Tuesday, August 30, 2011

Brazos Bend State Park - 2011 Drought

Brazos Bend State Park is close enough for a day trip, one that I try to enjoy as often as I can.  I visited a few weeks ago just to see how the park was handling the drought.  Shocked and saddened don't even begin to explain my initial reactions when I walked around Creekfield Lake (the paved path leading to the observatory) - it was reduced to a puddle.  There were alligator tracks leading to it - clearly the alligators were still around, but very few birds (and fewer species) were still fishing, wading in the remaining stagnant water.  The marsh side of Creekfield Lake wasn't in any better shape - those beautiful cattails, drying up, burned brown by the hot sun with nothing but cracked dirt trails around them.  Even the cypress trees are showing their stress in their brown leaves.  I was fortunate to be able to chat with a park volunteer who told me the small pump they have to bring water into Creekfield Lake just isn't enough to keep up, so they were no longer even trying - whatever happens, happens.  I can't help but wonder about the bullfrogs that you hear at dusk talking to each other.  The volunteer also said he expects it to take a few years for the bird and insect populations to recover -- birds won't come when there isn't water.  Here's a few shots of how Creekfield Lake looked on that day.

alligator tracks lead to the puddle that once was Creekfield Lake

A few remaining herons wade in the shallow water

marsh side of Creekfield lake - cattails burned & dried by hot sun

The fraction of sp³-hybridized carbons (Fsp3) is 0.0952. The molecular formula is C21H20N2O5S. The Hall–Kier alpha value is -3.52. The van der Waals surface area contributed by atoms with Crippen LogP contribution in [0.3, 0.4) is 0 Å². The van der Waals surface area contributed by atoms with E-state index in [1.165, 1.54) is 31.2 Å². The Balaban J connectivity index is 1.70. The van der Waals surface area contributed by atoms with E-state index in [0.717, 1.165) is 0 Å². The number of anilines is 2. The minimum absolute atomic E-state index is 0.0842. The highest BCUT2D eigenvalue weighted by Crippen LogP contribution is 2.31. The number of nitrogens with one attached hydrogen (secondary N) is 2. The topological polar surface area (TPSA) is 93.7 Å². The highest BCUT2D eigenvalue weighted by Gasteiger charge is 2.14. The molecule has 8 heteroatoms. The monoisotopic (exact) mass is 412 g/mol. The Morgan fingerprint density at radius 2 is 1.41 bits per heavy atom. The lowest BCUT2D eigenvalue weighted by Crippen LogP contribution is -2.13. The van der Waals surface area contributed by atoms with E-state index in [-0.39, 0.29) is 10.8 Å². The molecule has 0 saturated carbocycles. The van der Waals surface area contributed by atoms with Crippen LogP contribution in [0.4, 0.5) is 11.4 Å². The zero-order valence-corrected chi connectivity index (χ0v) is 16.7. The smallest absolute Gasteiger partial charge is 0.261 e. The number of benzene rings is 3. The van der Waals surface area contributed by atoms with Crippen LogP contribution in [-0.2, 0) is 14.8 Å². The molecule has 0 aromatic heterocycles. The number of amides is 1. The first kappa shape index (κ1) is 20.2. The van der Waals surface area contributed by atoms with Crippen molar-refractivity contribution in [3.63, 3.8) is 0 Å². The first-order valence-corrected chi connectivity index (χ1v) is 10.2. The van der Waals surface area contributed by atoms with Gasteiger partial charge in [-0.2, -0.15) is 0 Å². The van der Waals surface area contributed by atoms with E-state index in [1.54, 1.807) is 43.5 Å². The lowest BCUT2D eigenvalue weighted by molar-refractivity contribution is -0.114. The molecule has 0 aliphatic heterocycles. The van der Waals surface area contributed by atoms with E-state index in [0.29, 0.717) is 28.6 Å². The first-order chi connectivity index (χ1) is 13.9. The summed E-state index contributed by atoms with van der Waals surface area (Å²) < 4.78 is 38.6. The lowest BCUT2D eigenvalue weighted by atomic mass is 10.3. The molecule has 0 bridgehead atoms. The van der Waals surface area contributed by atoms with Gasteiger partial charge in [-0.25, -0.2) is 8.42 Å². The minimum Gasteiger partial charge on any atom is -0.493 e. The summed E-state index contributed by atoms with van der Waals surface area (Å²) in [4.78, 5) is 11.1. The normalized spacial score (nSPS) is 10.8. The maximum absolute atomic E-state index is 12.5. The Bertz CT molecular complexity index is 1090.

I also visited the 40 acre lake area - since there is more water here, there are also a LOT of alligators in close proximity to each other.  That day everyone seemed to be behaving themselves & the gators were easily visible in the shallow water.  My sister commented that the lake looked like an abandoned swamp.  On the west side of lake (with the sloughs), duckweed has covered the surface entirely, giving everything a deceptive healthy green color.  There were several gators here as well, but well hidden in the muck.  A few moorhens were fussing and a very few herons were fishing.  The lake level is down here as well since the park decided to no longer use the pump to maintain the water level.  The sloughs were dry and cracked.  It was easy to see where the gators were coming/going to the water - their tracks/slides easily visible in the preserved mud.

duckweed covers portions of the 40 acre lake

alligators are still there
sloughs along 40 acre lake are dried up, vegetation burned by heat/sun

alligator tracks/slides through what was the slough to 40 acre lake

It is very tempting to go off the paths & walk around in the dried up areas, but there are more reasons not too - alligators (there are over 500 of them in this park), habitat destruction (the drought won't last forever), bullfrogs and others than are hidden from view can easily be stepped on not to mention the snakes - although not always seen - be assured they are still there as well. Besides walking off the designated paths is a big break in the park rules.

Our area is forecasted to have some break in the current weather pattern in the coming days, so I plan to go back to look around and see what is still there as well as observe any changes in the fauna that I hear/see - do they really believe the weather is going to change?